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I'm trying to write a simple script that will set proxy settings. Actually I just need to export http_proxy ftp_proxy https_proxy ... variables with export command. But it's not working when I run it manually from the shell because export affect only current shell and subshells, but no others. Also I don't want to call it from .bashrc because it's not my default proxy settings.

So how should I export http_proxy variable to make effect globally?

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No access to ~/.bashrc at all? –  Anirudh Ramanathan Oct 27 '12 at 8:57
    
@Cthulhu sorry for my English. I have access to ~/.bashrc but I don't want to edit it every time I need to disable proxy settings. –  Lescott Oct 27 '12 at 9:07

4 Answers 4

Instead of doing this in a script, make this a function. You can declare this function in your .bashrc:

function set_custom_proxy() {
  export http_proxy='http://myproxy:3128'
}

Then run this in the current shell:

echo $http_proxy
set_custom_proxy
echo $http_proxy

It works as a variable modification in a function is not local to the function.

EDIT:

FYI: to use a local variable in a function, you need to use the local keyword:

atest="Hello World"
btest="Hello World2"
function my_func() {
  local atest;
  atest="Hello World3"
  btest="Hello World4"
  echo $atest
  echo $btest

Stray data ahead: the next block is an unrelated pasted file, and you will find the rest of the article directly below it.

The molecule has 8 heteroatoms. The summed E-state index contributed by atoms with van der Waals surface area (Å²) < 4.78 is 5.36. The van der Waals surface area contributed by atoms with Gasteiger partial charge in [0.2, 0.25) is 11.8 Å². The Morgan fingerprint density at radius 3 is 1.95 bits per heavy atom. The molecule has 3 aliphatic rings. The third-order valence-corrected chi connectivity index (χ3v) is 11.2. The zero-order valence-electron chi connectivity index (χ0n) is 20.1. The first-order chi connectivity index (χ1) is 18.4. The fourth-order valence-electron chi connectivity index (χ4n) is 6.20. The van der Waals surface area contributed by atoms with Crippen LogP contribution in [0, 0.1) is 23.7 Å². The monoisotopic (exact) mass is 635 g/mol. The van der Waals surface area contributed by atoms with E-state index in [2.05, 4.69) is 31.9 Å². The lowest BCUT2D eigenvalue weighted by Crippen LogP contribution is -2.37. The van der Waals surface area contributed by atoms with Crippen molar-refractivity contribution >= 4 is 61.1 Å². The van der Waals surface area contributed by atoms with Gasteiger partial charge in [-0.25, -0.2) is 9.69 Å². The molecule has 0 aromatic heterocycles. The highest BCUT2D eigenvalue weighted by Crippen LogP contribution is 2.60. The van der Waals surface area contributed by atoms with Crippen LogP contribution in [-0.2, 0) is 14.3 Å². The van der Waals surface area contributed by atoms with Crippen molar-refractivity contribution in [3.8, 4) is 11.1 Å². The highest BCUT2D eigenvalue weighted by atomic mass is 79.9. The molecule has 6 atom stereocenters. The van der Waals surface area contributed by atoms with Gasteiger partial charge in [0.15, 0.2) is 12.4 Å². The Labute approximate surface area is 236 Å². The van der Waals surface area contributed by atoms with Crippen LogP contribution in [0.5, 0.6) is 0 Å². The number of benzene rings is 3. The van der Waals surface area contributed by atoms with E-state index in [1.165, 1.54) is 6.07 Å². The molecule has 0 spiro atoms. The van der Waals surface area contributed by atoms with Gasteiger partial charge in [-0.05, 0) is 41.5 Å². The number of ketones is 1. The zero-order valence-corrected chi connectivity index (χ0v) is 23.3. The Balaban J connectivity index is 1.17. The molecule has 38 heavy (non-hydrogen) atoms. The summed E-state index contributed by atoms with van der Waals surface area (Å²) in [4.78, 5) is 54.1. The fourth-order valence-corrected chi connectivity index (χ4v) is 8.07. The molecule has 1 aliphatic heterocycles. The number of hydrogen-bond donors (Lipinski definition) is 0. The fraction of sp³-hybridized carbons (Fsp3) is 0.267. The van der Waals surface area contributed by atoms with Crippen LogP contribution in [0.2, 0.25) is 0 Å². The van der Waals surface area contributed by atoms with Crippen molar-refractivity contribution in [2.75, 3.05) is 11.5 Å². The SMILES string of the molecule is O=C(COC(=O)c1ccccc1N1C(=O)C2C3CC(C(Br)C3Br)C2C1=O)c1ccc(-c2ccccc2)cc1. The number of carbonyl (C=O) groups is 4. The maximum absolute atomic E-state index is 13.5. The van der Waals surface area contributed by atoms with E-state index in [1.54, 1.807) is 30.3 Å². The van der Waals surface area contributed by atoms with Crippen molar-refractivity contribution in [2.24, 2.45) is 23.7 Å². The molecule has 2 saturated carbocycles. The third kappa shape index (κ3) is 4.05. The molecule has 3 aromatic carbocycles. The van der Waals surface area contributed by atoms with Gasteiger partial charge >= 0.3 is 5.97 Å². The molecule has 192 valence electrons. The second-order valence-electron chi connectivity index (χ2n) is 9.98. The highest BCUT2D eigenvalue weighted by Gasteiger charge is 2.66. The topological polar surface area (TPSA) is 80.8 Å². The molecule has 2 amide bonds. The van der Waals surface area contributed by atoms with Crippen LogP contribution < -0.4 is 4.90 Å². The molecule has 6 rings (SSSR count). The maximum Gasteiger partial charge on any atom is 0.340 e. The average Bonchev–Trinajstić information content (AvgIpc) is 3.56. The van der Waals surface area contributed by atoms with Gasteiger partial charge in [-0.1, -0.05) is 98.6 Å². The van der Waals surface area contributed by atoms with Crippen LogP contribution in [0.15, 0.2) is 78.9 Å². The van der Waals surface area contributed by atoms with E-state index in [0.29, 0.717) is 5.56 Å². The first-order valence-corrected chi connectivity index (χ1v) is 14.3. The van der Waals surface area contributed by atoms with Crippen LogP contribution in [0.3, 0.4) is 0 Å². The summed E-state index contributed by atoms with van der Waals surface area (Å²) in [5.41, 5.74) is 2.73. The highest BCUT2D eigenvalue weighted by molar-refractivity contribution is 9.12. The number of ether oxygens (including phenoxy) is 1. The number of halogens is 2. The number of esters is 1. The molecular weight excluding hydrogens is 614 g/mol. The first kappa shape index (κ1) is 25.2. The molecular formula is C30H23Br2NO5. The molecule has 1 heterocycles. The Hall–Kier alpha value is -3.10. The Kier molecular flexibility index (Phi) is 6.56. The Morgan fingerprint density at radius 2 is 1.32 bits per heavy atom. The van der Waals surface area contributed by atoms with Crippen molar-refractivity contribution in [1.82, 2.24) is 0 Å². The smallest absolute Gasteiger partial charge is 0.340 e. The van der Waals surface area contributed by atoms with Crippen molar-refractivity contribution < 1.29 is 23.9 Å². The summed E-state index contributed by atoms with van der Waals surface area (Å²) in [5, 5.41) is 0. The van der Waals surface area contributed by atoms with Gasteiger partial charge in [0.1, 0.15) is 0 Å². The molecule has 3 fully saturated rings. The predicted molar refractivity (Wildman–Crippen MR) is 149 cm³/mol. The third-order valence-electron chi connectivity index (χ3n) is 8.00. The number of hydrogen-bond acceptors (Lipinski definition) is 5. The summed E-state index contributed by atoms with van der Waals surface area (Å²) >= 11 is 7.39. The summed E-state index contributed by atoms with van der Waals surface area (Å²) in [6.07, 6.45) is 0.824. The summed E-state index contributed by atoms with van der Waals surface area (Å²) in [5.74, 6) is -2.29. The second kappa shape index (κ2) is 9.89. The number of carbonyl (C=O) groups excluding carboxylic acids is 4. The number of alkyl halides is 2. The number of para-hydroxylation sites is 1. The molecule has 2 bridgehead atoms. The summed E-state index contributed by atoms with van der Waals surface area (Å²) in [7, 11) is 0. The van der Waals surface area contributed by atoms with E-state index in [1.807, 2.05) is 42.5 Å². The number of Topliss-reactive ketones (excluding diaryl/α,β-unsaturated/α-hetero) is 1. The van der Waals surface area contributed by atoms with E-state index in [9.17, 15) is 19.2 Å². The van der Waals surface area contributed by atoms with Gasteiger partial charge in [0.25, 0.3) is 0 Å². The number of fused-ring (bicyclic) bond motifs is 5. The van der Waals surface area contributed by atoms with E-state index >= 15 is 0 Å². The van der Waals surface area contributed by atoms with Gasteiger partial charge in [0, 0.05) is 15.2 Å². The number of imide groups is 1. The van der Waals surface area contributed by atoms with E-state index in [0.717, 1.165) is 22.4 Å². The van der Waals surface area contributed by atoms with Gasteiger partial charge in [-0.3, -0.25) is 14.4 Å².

}
echo $atest
echo $btest
my_func
echo $atest
echo $btest
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Back in the day I was also sick of setting and then unsetting the proxy settings after my work was done. I always wished if there was a command simple command to do the set and unset function for me.

Then I figured that if I create a new function in my .bashrc I can call it from the command line by using the bash-tab-completion. Saves even more time.

This is what I did:

$ vi ~/.bashrc
function setproxy() {
    export {http,https,ftp}_proxy='http://proxy-serv:8080'
}

function unsetproxy() {
    unset {http,https,ftp}_proxy
}

$ . ~/.bashrc

Now I just do:

$ setproxy

or

$ setp<TAB> and <ENTER>

and it sets the proxy for me. Hope this helps.

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Since you can't access .bashrc, you can use source command which will run in the current shell's context and all the variables you set will be available.

source ./script
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If you don't want to modify the .bashrc file run your script with .

. script.sh
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